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After replacing Buck Showalter with Joe Torre as manager during the offseason, the Yankees went on to capture their first A.L. East title in 15 years in 1996, finishing the regular season four games ahead of the second-place Baltimore Orioles, with a record of 92-70.  Hardly a dominant team, New York featured neither the American League’s top offense, nor its best pitching staff.  The Yankees finished ninth in the league in runs scored (871), 12th in home runs (162), seventh in stolen bases (96), second in team batting average (.288), and fifth in team ERA (4.65).  

Andy Pettitte was New York’s most effective starter, earning a second place finish in the A.L. Cy Young voting by leading the league with a record of 21-8.  Closer John Wetteland topped the junior circuit with 43 saves, while set-up man Mariano Rivera won eight games, saved five others, compiled a 2.09 ERA, and struck out 130 batters in 108 innings of work.

Tino Martinez, Derek Jeter, Paul O’Neill, and Bernie Williams paced New York on offense.  Martinez batted .292, hit 25 homers, and led the team with 117 runs batted in.  Jeter captured A.L. Rookie of the Year honors by batting .314 and scoring 104 runs.  O’Neill hit 19 homers, drove in 91 runs, and batted .302.  Williams led the team with 29 home runs and 108 runs scored, knocked in 102 runs, and batted .305.  

Awaiting New York in the ALDS were the Texas Rangers, who finished 4 ½ games ahead of the Seattle Mariners in the A.L. West, with a record of 90-72.  Featuring one of the American League’s most potent offenses, the Rangers placed fourth in the junior circuit with 928 runs scored and 221 home runs.  They also finished fifth with a team batting average of .284.  Meanwhile, they tied the Yankees for fifth in the league with a team ERA of 4.65.

Although the Rangers lacked a true staff ace, Ken Hill emerged as their most effective starting pitcher, finishing the year with a record of 16-10 and a team-leading 3.63 ERA, seven complete games, and 251 innings pitched.  Ivan Rodriguez, Dean Palmer, Rusty Greer, and A.L. MVP Juan Gonzalez led the club’s offensive attack.  Rodriguez hit 19 homers, drove in 86 runs, batted .300, and finished first on the club with 116 runs scored.  Palmer hit 38 home runs, knocked in 107 runs, and scored 98 others.  Greer hit 18 homers, drove in 100 runs, scored 96 others, and placed among the league leaders with a .332 batting average.  Gonzalez earned MVP honors for the first of two times by batting .314 and finishing near the top of the league rankings with 47 home runs, 144 runs batted in, and a .643 slugging percentage.

Heading into the ALDS, it appeared that the Rangers held a distinct advantage on offense, while the Yankees had an edge in pitching, particularly in the bullpen.

The series started out well for the Rangers, who took Game One at Yankee Stadium by a score of 6-2.  The Rangers scored five of their six runs against Yankee starter David Cone in the fourth inning, on home runs by Dean Palmer and Juan Gonzalez.  Meanwhile, the Yankees pushed across only two runs against Texas starter John Burkett, who went the distance for the victory.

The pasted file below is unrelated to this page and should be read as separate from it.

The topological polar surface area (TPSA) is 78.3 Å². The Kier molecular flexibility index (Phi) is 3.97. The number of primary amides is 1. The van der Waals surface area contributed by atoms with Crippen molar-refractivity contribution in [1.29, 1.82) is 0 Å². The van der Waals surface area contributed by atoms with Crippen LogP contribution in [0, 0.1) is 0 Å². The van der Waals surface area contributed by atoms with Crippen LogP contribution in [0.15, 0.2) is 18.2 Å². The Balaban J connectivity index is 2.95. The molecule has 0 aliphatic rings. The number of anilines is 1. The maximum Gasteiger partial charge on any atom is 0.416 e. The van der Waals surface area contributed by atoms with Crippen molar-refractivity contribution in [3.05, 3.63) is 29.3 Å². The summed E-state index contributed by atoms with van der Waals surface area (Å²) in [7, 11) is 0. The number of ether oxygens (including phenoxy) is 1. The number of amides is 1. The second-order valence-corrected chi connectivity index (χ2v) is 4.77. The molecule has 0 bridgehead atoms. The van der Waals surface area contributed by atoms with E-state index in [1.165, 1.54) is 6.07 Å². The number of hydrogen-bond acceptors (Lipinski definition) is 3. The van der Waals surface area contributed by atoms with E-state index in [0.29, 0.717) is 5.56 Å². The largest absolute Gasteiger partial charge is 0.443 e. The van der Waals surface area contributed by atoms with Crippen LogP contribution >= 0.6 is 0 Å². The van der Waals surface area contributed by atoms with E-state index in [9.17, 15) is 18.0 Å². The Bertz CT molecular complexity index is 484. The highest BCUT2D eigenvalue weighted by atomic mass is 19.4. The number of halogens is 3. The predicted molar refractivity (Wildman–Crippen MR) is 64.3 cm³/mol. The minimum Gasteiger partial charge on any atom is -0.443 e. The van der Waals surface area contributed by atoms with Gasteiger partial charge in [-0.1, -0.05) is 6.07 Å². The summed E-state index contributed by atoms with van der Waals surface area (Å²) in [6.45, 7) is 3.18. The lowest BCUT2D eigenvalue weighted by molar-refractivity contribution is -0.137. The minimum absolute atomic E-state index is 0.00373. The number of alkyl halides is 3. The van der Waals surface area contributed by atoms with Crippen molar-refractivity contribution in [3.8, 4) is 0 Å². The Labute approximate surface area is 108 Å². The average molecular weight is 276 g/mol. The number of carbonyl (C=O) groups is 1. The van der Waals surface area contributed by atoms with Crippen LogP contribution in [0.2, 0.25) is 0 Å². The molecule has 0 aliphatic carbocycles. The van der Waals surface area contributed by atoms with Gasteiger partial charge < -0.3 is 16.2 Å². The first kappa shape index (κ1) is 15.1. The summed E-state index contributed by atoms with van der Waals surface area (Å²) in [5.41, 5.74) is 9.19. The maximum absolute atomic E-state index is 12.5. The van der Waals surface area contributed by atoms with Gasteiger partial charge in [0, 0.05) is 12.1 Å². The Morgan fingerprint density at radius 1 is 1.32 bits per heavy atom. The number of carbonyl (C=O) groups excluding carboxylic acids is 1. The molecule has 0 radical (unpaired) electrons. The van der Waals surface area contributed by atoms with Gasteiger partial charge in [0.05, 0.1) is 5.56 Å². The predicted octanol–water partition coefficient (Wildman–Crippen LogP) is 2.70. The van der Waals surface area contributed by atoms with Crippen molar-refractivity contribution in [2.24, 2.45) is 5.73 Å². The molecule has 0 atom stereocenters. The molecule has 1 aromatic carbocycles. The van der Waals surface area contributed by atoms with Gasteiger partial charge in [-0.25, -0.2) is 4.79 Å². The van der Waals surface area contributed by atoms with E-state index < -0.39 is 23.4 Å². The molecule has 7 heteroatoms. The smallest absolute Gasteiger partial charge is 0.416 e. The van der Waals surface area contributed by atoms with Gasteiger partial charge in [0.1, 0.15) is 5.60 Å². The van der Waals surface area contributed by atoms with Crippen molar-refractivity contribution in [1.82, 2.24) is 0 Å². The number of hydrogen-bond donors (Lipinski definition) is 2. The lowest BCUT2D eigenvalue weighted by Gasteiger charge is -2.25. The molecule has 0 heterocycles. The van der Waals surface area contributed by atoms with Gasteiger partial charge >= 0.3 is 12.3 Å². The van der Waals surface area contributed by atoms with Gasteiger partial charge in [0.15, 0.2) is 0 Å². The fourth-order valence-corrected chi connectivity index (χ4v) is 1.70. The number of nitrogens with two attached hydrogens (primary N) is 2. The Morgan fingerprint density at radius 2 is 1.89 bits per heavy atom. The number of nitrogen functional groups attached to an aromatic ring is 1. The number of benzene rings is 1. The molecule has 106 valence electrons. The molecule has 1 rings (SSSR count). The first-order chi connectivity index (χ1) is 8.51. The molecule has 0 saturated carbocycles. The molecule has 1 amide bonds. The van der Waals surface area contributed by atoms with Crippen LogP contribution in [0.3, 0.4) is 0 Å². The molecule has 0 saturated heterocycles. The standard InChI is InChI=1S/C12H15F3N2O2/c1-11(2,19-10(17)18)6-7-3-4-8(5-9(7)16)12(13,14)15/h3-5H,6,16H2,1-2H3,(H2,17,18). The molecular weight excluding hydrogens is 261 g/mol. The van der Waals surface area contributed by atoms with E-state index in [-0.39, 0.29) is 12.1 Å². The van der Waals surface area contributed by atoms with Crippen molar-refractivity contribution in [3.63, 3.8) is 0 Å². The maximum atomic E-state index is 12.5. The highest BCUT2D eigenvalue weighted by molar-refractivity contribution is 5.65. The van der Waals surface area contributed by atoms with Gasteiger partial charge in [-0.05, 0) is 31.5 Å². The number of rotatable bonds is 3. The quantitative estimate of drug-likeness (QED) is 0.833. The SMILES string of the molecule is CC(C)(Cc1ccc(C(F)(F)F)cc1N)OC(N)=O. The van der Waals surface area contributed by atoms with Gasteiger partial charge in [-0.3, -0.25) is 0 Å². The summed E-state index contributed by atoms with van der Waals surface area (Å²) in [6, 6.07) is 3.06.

New York appeared to be in trouble when Texas grabbed an early 4-1 lead  in Game Two on a pair of home runs by Juan Gonzalez against Andy Pettitte.  The Yankees rallied to tie the score, though, scoring single runs in the fourth, seventh, and eighth innings, while Pettitte and the Yankee bullpen kept Texas off the board the rest of the way.  With the score still tied 4-4 in the bottom of the 12th inning, New York pushed across the winning run on a single, a walk, a sacrifice bunt, and a throwing error.  The 5-4 Yankee win evened the series at one game apiece, with the remaining contests scheduled to be played in Texas.

The Yankees took an early 1-0 lead in Game Three on a first inning homer by Bernie Williams.  But another homer by Gonzalez tied the score in the bottom of the fourth.  Texas scored another run in the fifth inning, to take a 2-1 lead that starter Darren Oliver nursed into the top of the ninth.  However, the Yankees scored twice against Oliver and the Texas bullpen in the final frame, to grab a 2-1 series lead.

Game Four was all Texas in the early-going, with the Rangers knocking out Yankee starter Kenny Rogers by scoring four times in the first three innings.  Juan Gonzalez drove in one of the runs with his fifth home run of the series.  But New York’s bullpen shut out Texas the rest of the way on only one hit, and the Yankees rallied again, with two homers by Bernie Williams leading New York to a series-clinching 6-4 victory.  

Williams was the hitting star of the series for New York, hitting three home runs, driving in five runs, and batting .467.  Meanwhile, Mariano Rivera and David Weathers excelled out of the bullpen.  Rivera worked 4 2/3 hitless innings, while Weathers earned a victory by allowing the Rangers only one hit in five scoreless innings.  Juan Gonzalez starred in defeat for Texas, hitting five homers, knocking in nine runs, and batting .438.       

By Bob_Cohen
 

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Tagged:
1996 ALDS1, Andy Pettitte, Bernie Williams (New York Yankees), Buck Showalter, Cecil Fielder, Darren Oliver, Darryl Strawberry, Dave Weathers, David Cone, David Wells, Dean Palmer, Derek Jeter, George Steinbrenner, Ivan Rodriguez, Joe Torre, John Burkett, John Wetteland, Juan Gonzalez, Ken Hill, Kenny Rogers, Mariano Rivera, New York Yankees, Rafael Palmeiro, Rusty Greer, Texas Rangers, Tino Martinez

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